in the distance to tell me of the approach of the


others ; but the constant click, click, of the little
creatures in the grass never ceased for one moment.
Suddenly Bwanali, our table boy, stepped out
from that group of dark figures. How small and
slight he looked compared with these strong men.
Yet his presence was comforting. He raised his
hand and pointing to the stars addressed the
natives in an eager awed voice. I heard the
word " Mlungu." He was telling them about



WHAT'S in a name ? A rose by any other
name would smell as sweet." That may
be, but the African does not think so. He dearly
loves to change his name. Not in marriage. He
does not change it then as a rule, but whenever
the fancy pleases him. Some important circum-
stance in his life he wishes to commemorate, so
he casts away his old name for one more appro-
priate to the occasion.

It was very provoking, especially as I had so
much trouble remembering his queer designations,
and to make it worse, there was no limit to the
names he might give himself.

One day, shortly after the wedding at Blantyre,
the Msungu travelled some distance to see a chief
in the hope of getting some more boys to educate.
He brought home three. They were very raw,


and appeared at our little service the first evening,
squatting on the floor beside the villagers. After
prayers my husband asked their names. One of
them quite innocently said : " Store." He had
worked at a store at a planter's house and fancying
the name had stuck to it.

But it was not from a similar cause that Ajaula
changed hers. I was told one day that she had
named herself " Aterere." I felt annoyed, not
understanding the reason, and continued calling
her Ajaula.

The Msungu always said : " There is no such
thing as love, as we understand it, among the
natives," and as I took all he said for Gospel then,
I believed him. But a change took place in
Ajaula, a subtle change one can hardly describe.
I noticed it first when along with the other girls
she was ironing in the dining room. A little
smile, without any apparent reason, played round
her lips, like the sun's glints on a woodland pool.

Then she would iron very slowly and dreamily,
catching herself up sometimes with a sudden
frown, when she would work viciously for a minute
or two.

The other girls did not appear to see this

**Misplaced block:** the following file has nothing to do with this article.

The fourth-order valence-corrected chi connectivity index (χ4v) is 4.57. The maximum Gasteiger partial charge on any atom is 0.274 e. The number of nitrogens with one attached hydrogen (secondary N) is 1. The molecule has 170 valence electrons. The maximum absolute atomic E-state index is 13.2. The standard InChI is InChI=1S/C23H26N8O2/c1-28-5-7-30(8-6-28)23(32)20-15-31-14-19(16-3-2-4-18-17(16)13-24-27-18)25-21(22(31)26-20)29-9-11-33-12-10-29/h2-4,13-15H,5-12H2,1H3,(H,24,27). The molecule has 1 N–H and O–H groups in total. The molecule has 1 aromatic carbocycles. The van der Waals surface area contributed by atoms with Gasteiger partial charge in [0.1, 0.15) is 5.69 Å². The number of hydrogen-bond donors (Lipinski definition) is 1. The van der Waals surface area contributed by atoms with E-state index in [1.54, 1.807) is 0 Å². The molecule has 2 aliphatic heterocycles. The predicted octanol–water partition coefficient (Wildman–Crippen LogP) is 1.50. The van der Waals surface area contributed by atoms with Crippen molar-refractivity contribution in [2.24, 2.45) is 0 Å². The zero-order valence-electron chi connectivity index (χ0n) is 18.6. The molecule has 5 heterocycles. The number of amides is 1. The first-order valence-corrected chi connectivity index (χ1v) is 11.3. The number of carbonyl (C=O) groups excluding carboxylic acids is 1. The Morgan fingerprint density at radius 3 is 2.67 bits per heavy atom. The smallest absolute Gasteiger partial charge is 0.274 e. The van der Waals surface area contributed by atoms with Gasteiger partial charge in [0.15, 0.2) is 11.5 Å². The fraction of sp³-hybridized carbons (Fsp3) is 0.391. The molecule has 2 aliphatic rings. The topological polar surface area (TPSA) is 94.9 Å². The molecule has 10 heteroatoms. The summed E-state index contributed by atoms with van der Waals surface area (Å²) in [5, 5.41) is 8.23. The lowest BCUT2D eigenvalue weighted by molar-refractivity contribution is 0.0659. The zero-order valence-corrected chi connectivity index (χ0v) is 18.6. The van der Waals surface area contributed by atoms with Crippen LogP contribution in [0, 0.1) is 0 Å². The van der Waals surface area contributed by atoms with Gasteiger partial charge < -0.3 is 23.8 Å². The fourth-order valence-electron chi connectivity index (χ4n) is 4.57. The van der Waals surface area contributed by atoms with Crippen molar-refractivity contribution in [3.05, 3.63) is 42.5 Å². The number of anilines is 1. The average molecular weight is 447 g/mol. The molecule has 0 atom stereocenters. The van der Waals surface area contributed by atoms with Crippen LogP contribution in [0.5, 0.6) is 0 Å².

change. Mele, the eldest, and fully developed,
was really more of a child than the others. She
was a natural poet and artist, often seeing in


something some resemblance to another ; telling
stories with graphic illustration ; admiring every-
thing lovely ; and imitating sounds with her soft
laughing voice. "A gu gu gu pa window," she
would say melodiously when some one tapped
on the glass.

Achilandana was staid and matter of fact, yet
sympathetic with an eagerness to be of use.
There was no laziness in her. If I wanted anything
she was the one I could most depend on.

Ajaula I had always placed in a lower scale.
She was quiet, and gave the impression of slyness.
Yet, though she was possibly the most common-
place and self-centred, it was evident now that
something more akin to myself had dawned in
her. I watched her curiously, not at first making
out what was the subtle change. The girls were
busy. A pile of white clothes lay to be ironed.
I was sitting near the open door for coolness,
feeling languid and limp in the heat.

Without the sun burned, a yellow glare. The
red ground glowed. The air seemed to squirm.
Across the road brilliant scarlet geraniums and
orange-coloured capsicums grew in long rows
outside the garden fence. - In spite of the shade
I was very hot, and the girls' faces were shining
with moisture. Mele grumbled. The irons had
not the proper heat. Ajaula and Achilandana,


who were responsible for the fire in the kitchen,
went out for others.

Mele rested against the cupboard with a finger
in her mouth. By and by the younger girls
sauntered in. Mele seized the iron, spat on it,
held it to her cheek in the orthodox way, and
scolded volubly.